If we were to wait and go thru the full cycle and not open the oil fields then we would see the auto industry become extremely efficient and see incentive and know how for other industries to do the same. I see the introduction of electric cars and hybrids along with alternative fuel vehicles being developed yet they are lacking in public acceptance. Call it their infancy stages as they get better and become more acceptable to the public.
As to “All or None” my belief is that right now they are wanting us to open them up then like ants at a picnic they will eventually consume all four corners and then we will again be a nation that is dependent on foreign oil. A nation that would be constantly at war.
Thanks for letting me post,
David Stout

Tom Steiger said...

Thanks David for the comment. I don't disagree with your analysis at all. And if you and I represented the ends of the political spectrum, then there would be no disagreement, but given the polarized situation we are facing, I think a midl compromise is in order.

I like the image of ants at a picnic. Nice turn of phrase.

Sen John Warner is looking into the possibility of reducing the federal speed limit. A conservative estimate is that doing so could save 2% of gas usage...that is a conservative estimate. As much as I like being able to drive 75, I would not oppose a fall back to 55-60mph. what do you think?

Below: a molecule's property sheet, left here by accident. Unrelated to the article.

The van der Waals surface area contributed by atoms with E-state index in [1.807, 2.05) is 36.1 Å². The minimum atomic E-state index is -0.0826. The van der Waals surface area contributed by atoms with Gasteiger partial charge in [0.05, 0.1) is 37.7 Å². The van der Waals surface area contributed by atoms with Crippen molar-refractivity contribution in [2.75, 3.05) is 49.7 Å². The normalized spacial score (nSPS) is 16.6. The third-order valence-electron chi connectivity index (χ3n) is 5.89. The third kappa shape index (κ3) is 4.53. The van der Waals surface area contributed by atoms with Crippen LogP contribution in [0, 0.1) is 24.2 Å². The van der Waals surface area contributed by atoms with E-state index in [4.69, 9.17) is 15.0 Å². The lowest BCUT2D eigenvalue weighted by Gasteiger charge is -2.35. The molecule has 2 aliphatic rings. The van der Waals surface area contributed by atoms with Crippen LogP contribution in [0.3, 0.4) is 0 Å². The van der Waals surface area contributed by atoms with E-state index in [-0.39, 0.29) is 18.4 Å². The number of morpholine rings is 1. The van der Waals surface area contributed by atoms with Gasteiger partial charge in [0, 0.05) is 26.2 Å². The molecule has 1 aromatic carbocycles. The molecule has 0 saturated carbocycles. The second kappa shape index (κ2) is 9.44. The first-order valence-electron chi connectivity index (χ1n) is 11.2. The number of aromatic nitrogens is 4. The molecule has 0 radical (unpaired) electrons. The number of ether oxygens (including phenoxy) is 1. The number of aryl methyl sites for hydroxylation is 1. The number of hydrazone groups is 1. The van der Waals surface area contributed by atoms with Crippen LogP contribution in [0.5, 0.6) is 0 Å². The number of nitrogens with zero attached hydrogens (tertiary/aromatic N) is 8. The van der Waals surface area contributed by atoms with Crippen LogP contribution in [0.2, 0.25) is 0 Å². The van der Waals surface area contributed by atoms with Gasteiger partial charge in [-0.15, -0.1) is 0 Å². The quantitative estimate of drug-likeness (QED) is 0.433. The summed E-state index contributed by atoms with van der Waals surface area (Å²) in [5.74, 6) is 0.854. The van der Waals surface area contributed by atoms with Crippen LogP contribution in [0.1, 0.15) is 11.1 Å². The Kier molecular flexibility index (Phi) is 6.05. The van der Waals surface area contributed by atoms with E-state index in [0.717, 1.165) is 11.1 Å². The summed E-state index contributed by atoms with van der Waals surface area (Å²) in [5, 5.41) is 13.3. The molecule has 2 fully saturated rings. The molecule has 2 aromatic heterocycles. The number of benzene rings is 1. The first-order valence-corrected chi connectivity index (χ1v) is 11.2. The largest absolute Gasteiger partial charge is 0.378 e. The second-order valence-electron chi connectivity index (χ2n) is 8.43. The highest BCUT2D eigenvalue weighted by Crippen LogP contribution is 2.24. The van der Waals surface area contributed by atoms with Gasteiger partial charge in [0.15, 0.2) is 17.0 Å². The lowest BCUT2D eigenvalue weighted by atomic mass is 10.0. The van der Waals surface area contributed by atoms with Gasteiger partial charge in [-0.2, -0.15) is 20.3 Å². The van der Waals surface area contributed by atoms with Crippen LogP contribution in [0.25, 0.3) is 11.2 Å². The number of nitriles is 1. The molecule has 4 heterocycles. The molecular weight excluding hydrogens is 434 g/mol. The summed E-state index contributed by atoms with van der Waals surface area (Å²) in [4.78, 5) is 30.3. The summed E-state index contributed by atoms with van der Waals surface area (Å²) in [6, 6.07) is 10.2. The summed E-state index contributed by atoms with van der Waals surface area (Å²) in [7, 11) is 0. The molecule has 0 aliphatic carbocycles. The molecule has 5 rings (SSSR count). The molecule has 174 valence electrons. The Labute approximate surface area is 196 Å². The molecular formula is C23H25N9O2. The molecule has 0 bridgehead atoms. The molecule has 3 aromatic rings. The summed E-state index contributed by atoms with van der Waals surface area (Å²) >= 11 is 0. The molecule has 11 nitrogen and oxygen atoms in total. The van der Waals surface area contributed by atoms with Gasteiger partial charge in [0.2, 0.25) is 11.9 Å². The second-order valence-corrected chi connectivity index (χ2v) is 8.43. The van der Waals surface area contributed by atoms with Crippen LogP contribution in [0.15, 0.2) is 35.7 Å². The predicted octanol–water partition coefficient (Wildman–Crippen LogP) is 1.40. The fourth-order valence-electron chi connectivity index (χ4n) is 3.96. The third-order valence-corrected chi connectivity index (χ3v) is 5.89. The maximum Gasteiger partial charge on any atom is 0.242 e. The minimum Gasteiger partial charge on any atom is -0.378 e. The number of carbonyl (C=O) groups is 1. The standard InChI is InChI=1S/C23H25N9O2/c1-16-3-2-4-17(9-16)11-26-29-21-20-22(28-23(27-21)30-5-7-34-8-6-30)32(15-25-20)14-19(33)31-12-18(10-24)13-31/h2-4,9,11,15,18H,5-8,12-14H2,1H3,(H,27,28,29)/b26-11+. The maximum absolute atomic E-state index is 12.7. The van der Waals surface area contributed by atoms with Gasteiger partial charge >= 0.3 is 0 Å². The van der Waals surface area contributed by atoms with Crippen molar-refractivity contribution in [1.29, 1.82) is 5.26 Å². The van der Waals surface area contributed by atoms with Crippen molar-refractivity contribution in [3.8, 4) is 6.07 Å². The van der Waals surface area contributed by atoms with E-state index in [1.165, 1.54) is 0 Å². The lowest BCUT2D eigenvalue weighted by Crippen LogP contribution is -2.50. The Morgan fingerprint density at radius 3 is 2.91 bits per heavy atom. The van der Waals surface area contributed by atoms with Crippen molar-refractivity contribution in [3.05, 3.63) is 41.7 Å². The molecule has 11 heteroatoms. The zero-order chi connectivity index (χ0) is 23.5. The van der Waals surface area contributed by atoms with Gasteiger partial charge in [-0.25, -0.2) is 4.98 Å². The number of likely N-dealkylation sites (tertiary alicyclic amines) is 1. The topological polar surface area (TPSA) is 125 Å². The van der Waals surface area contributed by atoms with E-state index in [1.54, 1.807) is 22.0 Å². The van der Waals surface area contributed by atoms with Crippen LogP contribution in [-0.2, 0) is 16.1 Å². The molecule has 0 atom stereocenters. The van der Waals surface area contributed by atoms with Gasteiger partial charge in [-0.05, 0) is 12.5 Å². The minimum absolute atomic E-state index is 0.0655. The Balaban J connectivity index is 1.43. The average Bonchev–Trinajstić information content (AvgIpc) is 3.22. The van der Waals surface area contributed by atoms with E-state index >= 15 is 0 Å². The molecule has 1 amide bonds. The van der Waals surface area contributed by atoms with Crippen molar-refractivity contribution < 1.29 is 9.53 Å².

Anonymous said...

“I would not oppose a fall back to 55-60mph. what do you think?”
Hey Tom,
Dropping the speed limit back to 55-60mph makes good sense for many reasons including the energy savings. I did have a hard time adjusting to the lower limit before yet once it was in place and the usual mandatory compliance followed, I settled in.
Public safety wise dropping the speed makes good sense. It would save lives. More plastic components and smaller cars with increased efficiency appear to be inevitable. Our overpopulated infrastructure leaves me leery of the greater speeds. I don’t think that I am a “nervous driver” but driving in packs on the interstate with my “watch out for the other guy” mentality gives rise to question. I trust me, it’s all about them! Now include those tractor- trailer dudes! Having been a UPS driver and having done other “over the road” driving gives me some personal experience with their dispatch techniques. The freight and shipping industry drivers are stressed and pushed to the limit.
The freight and shipping industry will resist dropping the speed limit. With the “Overnight” and “Next Day” delivery that has become a standard expectation of society “Time is Money”.
With the increased cost of fuel public travel will become more localized and time savings from increased speeds will amount to but a few minutes.
Can’t we just take a “Chill Pill” and slow down all aspects of modern life?
Thanks Again,
David Stout
(always feel free to delete any of my comments)